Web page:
15 Sep 2015

Inmate blogged about victim

3:19 pm on 15 September 2015

A former inmate and criminologist is questioning how a convicted paedophile was able to write a blog that blamed one of his victims.

computer keyboard

Photo: 123RF

A blog by convicted paedophile Stephen Shone, who was jailed in 2008 for sex offences against his teenage students, has come to light.

It shows regular posts declaring his innocence, and comments about one of his victims only having herself to blame.

It also includes comments about the Parole Board's decision to deny him early release.

Criminologist Greg Newbold said prison communication with the outside world was normally restricted.

"To allow a prisoner free rein with regard to accessing social media - I think it's dangerous and I think it's wrong, and I don't know how this has taken place."

Mr Newbold said Shone's choice of blog topics was not doing him any favours.

"Prisoners who do that... They really turn the key on themselves," he said. "Nobody who puts up a blog with the kinds of things he's written on is going to get him[self] parole."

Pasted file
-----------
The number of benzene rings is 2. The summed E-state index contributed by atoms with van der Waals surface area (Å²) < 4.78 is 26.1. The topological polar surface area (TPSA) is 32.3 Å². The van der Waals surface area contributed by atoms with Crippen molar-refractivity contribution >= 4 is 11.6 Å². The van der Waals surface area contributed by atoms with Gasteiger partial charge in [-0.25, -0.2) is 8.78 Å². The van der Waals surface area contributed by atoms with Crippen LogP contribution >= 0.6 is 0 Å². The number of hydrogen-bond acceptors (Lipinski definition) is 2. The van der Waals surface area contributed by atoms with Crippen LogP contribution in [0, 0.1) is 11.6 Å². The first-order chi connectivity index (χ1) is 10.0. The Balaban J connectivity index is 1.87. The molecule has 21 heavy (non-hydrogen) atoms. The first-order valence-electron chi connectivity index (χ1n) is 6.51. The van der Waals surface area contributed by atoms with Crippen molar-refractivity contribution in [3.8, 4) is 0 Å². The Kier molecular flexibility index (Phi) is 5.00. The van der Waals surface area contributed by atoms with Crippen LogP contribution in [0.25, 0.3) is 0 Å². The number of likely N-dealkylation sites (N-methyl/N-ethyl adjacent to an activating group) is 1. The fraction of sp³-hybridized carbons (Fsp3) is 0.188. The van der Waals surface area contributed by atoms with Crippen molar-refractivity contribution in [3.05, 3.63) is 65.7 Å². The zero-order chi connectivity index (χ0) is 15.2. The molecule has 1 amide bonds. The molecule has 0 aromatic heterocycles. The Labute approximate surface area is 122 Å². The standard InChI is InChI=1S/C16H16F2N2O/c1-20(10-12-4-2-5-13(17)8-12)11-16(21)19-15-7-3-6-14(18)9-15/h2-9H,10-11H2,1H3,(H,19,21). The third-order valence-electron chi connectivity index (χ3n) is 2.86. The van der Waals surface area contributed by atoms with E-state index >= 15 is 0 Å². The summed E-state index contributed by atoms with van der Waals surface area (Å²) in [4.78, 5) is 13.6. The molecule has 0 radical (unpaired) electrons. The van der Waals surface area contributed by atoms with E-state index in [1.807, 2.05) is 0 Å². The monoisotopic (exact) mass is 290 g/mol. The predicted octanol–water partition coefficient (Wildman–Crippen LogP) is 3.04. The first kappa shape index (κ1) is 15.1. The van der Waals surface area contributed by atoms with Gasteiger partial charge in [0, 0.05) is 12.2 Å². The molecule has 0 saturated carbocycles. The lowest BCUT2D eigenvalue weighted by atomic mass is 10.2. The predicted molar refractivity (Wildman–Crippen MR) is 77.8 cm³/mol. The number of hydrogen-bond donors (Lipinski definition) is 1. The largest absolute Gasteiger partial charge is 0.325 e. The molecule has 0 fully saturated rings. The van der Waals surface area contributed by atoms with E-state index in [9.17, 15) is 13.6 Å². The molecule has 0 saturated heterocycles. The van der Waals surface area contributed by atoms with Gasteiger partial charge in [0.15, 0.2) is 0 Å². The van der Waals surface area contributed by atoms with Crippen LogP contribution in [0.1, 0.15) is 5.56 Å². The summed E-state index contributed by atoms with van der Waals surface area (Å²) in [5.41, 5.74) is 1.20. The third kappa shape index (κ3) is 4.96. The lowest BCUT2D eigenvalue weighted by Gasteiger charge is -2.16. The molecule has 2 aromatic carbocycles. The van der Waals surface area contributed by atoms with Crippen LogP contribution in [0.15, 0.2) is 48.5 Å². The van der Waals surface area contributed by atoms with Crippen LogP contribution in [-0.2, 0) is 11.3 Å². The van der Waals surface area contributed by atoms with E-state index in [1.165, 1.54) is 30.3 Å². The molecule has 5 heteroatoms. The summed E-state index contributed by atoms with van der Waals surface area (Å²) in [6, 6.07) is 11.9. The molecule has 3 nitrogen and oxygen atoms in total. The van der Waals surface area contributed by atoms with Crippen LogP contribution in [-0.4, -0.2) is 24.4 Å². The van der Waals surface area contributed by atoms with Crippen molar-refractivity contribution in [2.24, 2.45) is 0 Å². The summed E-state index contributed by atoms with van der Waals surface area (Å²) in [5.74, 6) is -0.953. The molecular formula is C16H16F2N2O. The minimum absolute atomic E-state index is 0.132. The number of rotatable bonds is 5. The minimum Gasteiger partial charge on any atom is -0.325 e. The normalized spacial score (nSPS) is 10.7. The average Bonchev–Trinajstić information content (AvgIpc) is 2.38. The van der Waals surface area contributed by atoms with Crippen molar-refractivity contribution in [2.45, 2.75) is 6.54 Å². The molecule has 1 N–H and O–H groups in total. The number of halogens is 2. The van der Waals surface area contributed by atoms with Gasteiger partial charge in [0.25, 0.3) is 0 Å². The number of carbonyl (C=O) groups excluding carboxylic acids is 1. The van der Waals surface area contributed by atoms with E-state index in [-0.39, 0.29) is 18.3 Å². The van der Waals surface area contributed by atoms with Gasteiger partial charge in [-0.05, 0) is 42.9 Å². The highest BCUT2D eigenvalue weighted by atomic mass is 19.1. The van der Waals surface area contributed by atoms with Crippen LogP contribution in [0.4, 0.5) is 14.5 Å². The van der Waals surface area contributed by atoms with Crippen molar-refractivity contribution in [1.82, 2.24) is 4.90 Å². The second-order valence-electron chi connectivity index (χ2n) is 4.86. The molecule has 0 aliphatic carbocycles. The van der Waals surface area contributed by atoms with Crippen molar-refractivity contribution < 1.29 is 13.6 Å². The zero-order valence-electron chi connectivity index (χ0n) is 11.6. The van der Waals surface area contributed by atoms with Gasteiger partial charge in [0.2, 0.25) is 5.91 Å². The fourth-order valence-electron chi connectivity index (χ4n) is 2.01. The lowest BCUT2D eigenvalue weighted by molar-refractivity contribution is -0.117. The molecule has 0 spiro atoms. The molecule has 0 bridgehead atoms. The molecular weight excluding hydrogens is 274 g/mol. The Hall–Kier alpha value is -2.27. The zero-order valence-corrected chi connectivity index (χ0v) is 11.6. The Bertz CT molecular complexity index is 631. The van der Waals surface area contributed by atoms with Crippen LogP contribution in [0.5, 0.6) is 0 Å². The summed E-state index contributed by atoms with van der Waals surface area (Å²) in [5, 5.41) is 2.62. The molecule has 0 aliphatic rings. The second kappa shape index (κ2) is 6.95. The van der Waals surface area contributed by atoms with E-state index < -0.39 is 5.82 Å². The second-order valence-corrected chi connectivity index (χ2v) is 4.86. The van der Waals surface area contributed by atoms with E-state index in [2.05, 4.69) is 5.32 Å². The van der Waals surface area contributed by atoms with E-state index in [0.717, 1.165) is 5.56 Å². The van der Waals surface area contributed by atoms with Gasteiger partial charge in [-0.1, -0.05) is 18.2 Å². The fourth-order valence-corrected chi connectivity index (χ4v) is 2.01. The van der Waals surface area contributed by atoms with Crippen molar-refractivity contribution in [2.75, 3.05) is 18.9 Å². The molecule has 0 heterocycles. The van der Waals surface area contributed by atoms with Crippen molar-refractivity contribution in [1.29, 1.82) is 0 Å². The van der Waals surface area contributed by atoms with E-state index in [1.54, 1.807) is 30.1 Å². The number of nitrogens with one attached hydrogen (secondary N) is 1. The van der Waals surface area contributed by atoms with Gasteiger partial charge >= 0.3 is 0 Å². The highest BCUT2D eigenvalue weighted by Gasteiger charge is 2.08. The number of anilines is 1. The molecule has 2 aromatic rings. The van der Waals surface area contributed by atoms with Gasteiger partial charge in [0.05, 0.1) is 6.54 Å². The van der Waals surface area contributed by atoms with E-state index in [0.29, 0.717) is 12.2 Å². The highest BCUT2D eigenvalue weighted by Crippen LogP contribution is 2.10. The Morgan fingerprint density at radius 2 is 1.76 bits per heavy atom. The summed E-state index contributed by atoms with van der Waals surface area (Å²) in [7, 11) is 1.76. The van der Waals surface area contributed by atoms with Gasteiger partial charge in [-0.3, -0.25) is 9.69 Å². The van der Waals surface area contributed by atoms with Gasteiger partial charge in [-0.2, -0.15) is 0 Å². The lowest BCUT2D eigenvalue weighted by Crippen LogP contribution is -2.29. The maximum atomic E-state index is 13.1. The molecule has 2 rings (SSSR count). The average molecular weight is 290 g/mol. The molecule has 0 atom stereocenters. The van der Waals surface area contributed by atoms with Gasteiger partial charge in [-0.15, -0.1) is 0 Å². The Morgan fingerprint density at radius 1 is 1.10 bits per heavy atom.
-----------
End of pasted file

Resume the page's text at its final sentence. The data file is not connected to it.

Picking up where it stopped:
He said he did not think any prisoner should have free access to blog sites without vetting by prison authorities.

"It looks to me, with the case of Stephen Shone, that no vetting has taken place."

The Department of Corrections said in a statement that prisoners were not given unrestricted access to the internet, or allowed to blog directly from prison.

The department's central regional commissioner, Terry Buffery, said he knew of some cases in which prisoners had corresponded by mail with associates outside prison who maintained blogs on their behalf.

"Corrections monitors a number of blogs, social media accounts and other public websites that are alleged to be written by prisoners from time to time," he said.

"Any illegal activity that appears on these accounts, or is suspected to be occurring as a result of these accounts, is reported to police."

Mr Buffery said, while the department was mindful of victims' rights, it was often difficult to require social media websites to take down content.

Another spokesperson said the department had contacted police over Shone's blog posts.